New research suggests there may someday be a role for ibuprofen in providing older adults with lasting immunity against RSV, a virus commonly associated with infants and young kids that also rivals the flu as a dangerous wintertime infection for the elderly.
Respiratory syncytial virus, commonly called RSV, usually affects very young children in the winter months. But this year, physicians are treating an unusual, out-of-season surge both in California and across the country.
Monroe Carell Jr. Children’s Hospital at Vanderbilt is seeing a spike in respiratory illnesses, especially RSV (respiratory syncytial virus) and parainfluenza, which cause croup and bronchiolitis in young children and flu-like symptoms in older children and adults
A new Houston Methodist study shows a rapid return of seasonal respiratory viruses after COVID-19 restrictions were relaxed in Texas, demonstrating the apparent effectiveness of masking, distancing and other precautionary measures at stopping the spread of respiratory illnesses. This rise in infections to pre-pandemic levels followed updated governmental guidelines lifting mask, distancing and occupancy requirements.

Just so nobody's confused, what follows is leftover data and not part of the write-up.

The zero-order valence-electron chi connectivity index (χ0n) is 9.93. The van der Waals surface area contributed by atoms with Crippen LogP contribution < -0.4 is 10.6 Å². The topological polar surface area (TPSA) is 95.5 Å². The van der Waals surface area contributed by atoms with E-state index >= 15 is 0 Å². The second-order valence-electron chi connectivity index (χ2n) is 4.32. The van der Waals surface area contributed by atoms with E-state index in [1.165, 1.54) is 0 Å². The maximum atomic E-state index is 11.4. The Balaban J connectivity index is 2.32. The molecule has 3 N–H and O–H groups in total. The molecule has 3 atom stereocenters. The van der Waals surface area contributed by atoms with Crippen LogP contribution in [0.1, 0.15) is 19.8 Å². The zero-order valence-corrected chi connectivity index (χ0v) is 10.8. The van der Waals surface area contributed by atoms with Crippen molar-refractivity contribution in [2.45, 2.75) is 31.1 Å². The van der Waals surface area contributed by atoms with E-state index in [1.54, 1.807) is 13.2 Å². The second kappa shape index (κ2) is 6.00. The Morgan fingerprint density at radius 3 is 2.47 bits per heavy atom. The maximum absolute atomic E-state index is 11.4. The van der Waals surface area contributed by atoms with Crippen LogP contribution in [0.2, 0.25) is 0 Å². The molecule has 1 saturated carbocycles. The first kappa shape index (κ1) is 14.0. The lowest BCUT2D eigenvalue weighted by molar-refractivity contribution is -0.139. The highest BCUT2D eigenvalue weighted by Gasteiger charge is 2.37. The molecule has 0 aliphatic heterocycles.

By figuring out how a common virus hides from the immune system, scientists have identified a potential vaccine to prevent sometimes deadly respiratory infections in humans.
While it can be difficult to decipher symptoms, Michele Walsh, MD, assistant professor of Pediatrics and medical director of the Pediatric Emergency Department at Children’s Hospital, offers tips on when it is best to bring a child to an emergency department (ED) versus making a call or visit to the family pediatrician.
A vaccine for the common and sometimes deadly RSV (respiratory syncytial virus) has been elusive, but scientists say a new discovery puts them much closer to success.
Mesa Biotech Inc., a privately-held, molecular diagnostic company that has developed an affordable, sample-to-answer, CLIA-waived PCR (polymerase chain reaction) testing platform designed specifically for point-of-care (POC) infectious disease diagnosis, today announced the launch of its respiratory syncytial virus test (RSV). Mesa will demonstrate its expanded, novel Accula™ Test System at the 71st American Association of Clinical Chemistry (AACC) Annual Meeting and Clinical Lab Expo. The Accula System’s RSV and Flu A/Flu B molecular tests will be on exhibit in Booth 3902. Sekisui Diagnostics distributes both products in the US under the Silaris™ brand.